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Racial Disparity

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Race & Justice News:
October 28, 2016

Race & Justice News: "The Jude Effect": Police Brutality Reduces 911 Calls

Study finds that blacks reduce their crime-reporting behavior in the wake of high-profile cases of police brutality, black women with criminal records more likely to face housing discrimination in D.C., and more in our latest Race and Justice News.
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October 06, 2016

6 Million Lost Voters: State-Level Estimates of Felony Disenfranchisement, 2016

Christopher Uggen, Ryan Larson, and Sarah Shannon
A record 6.1 million Americans are forbidden to vote because of felony disenfranchisement, or laws restricting voting rights for those convicted of felony-level crimes. The number of disenfranchised individuals has increased dramatically along with the rise in criminal justice populations in recent decades, rising from an estimated 1.17 million in 1976 to 6.1 million today.
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Featured Story

Christopher Poulos

When Chris Poulos was arrested, he experienced firsthand the difference that money can make in the criminal justice system. He recounts the experience in his own words.
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C-SPAN highlights The Sentencing Project’s 6 Million Lost Voters Report
October 06, 2016

C-SPAN highlights The Sentencing Project’s 6 Million Lost Voters Report

Marc Mauer discusses The Sentencing Project's felony disenfranchisement report, and answers questions from people for and against restoring rights to people with felony convictions.
publications
October 05, 2016

Unlocking Justice: Strategizing for Reform - State Campaign Successes

This webinar highlighted successful efforts to scale back collateral consequences and challenge racial disparity in state sentencing policy.
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Featured Story

Willie Mays Aikens

In 2008, Willie Mays Aikens made headlines when a federal judge reduced his lengthy prison term to 14 years as a result of the U.S. Sentencing Commission’s adjustment to the crack cocaine sentencing guidelines. Aikens was released in June 2008.
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Watch: A 30-Year March Toward Justice
September 13, 2016

Watch: A 30-Year March Toward Justice

Watch our 30th anniversary video celebrating The Sentencing Project's work over the last 30 years and looking ahead to the future of criminal justice reform
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How Voting Laws Squelch Urban America’s Voice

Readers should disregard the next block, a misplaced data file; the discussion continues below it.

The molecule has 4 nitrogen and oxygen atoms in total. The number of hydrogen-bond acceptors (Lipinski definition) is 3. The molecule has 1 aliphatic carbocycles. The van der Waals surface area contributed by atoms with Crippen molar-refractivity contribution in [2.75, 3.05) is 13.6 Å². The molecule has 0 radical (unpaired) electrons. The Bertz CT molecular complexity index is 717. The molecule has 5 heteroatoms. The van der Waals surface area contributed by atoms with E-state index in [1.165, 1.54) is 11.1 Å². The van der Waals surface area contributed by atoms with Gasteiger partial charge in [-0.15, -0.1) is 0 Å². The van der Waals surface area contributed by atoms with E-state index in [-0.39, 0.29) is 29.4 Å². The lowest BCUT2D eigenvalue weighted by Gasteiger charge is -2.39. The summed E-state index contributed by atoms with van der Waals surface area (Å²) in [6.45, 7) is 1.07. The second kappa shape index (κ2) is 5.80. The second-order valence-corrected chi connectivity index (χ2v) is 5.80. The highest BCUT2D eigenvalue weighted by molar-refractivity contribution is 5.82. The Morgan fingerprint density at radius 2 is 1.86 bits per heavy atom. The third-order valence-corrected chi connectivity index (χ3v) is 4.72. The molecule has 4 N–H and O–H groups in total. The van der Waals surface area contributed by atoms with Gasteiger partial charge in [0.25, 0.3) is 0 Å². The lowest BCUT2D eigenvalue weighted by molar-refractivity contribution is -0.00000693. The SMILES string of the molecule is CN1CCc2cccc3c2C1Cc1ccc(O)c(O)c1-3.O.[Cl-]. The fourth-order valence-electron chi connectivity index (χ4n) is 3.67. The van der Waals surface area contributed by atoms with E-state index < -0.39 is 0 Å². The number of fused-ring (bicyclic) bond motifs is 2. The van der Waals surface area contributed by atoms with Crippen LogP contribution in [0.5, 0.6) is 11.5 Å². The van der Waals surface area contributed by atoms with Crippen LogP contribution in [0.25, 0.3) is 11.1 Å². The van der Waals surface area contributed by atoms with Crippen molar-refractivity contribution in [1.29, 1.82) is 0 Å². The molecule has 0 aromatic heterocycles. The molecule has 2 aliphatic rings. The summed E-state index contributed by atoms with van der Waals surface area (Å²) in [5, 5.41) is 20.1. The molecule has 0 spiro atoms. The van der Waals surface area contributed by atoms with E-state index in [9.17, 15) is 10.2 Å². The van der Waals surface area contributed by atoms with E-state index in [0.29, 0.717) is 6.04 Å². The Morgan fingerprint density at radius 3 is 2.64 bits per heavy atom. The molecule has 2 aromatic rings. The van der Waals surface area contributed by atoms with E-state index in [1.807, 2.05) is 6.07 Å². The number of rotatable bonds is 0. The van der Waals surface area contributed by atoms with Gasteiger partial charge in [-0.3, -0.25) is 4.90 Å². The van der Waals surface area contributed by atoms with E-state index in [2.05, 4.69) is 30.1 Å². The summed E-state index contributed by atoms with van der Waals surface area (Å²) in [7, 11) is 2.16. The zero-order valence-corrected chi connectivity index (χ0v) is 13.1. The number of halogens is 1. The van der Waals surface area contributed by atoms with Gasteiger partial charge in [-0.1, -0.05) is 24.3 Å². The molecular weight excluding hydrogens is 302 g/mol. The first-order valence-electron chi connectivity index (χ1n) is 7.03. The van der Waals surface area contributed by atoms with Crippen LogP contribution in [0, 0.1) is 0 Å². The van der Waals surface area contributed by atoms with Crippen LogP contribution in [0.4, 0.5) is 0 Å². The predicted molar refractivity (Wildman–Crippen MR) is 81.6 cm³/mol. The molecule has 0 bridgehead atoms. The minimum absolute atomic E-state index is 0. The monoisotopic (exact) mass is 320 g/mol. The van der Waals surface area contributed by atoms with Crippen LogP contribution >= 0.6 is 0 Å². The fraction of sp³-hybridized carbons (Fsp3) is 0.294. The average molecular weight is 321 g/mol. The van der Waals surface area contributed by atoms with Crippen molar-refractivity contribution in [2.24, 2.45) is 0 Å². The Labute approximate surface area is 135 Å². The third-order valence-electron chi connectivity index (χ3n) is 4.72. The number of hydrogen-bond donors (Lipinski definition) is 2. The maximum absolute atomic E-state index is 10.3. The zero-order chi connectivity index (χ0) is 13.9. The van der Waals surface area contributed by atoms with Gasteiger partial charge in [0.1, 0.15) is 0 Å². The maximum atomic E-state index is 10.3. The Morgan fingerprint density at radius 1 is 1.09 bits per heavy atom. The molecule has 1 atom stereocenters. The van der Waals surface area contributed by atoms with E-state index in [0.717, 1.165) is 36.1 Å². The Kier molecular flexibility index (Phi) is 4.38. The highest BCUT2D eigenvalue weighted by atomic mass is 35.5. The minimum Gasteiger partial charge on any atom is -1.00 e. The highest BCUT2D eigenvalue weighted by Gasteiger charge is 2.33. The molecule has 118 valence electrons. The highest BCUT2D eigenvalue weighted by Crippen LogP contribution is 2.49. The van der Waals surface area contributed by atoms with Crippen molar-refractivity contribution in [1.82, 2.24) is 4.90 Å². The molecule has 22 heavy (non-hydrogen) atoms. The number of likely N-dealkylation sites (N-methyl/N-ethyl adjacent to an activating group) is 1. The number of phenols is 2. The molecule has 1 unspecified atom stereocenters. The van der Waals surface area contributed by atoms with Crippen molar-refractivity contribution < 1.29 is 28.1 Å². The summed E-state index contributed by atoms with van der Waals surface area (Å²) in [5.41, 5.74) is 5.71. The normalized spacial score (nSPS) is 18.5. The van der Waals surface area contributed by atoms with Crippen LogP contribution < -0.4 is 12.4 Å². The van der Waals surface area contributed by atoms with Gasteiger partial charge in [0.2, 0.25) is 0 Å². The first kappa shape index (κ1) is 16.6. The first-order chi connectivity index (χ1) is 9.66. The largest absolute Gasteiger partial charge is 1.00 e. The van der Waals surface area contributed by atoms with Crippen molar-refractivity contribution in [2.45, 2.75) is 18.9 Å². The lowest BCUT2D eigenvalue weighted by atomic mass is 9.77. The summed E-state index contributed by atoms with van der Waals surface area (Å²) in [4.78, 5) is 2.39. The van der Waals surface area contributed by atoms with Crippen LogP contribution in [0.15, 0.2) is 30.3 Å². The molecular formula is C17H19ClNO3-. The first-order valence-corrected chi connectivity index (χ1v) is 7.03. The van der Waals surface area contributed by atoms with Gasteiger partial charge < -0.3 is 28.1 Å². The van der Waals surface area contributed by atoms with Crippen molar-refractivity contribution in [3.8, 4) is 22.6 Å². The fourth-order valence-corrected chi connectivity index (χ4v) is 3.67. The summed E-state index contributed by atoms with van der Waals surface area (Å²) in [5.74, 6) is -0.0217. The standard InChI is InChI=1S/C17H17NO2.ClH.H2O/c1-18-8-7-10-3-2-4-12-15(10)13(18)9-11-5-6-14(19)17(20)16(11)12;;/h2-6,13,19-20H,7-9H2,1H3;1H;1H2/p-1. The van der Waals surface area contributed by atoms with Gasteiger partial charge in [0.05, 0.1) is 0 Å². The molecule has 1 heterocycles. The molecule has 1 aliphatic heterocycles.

September 05, 2016

How Voting Laws Squelch Urban America’s Voice

Upwards of 6 million Americans are ineligible to vote due to a felony conviction, with the disenfranchised population disproportionately concentrated in urban areas.
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Featured Story

Lawrence and Lamont Garrison

Sentences for federal drug crimes are based on the quantity of the drugs involved, not the individual’s role in the crime. The emphasis on quantity rather than the role of the offender, along with the conspiracy laws, too often result in disproportionate sentencing, even for first-time offenses such as the Garrisons’.
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Can Marijuana Reform End Mass Incarceration?
August 12, 2016

Can Marijuana Reform End Mass Incarceration?

While current marijuana enforcement is counterproductive in many respects, there is little evidence to indicate that it has been a substantial contributor to mass incarceration. Of the 1.5 million people in state or federal prisons, only about 40,000 are incarcerated for a marijuana offense.
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Obama Clemency Moves Needle on Prison Reform, but More Needed
August 04, 2016

Obama Clemency Moves Needle on Prison Reform, but More Needed

President Obama's clemency grants are an important step in addressing mass incarceration. Now it's time for Congress to act.
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Race & Justice News: Racial Disparities in Police Use of Force Exceed Disparities in Arrests
July 18, 2016

Race & Justice News: Racial Disparities in Police Use of Force Exceed Disparities in Arrests

Study finds that racial disparities in police use of force cannot be fully explained by racial disparities in arrest rates, thousands of Justice Department employees to receive implicit bias training, and more in our latest Race and Justice News.
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Fix the Racial Disparities in Oregon’s Prisons
July 10, 2016

Fix the Racial Disparities in Oregon’s Prisons

In Oregon in 2014, 1 in 21 of all African American adult males was in prison. The Sentencing Project's Senior Research Analyst Ashley Nellis and Bobbin Singh, Executive Director of the Oregon Justice Resource Center, urge Oregon policymakers to take action to address the racial disparities in the state criminal justice system.
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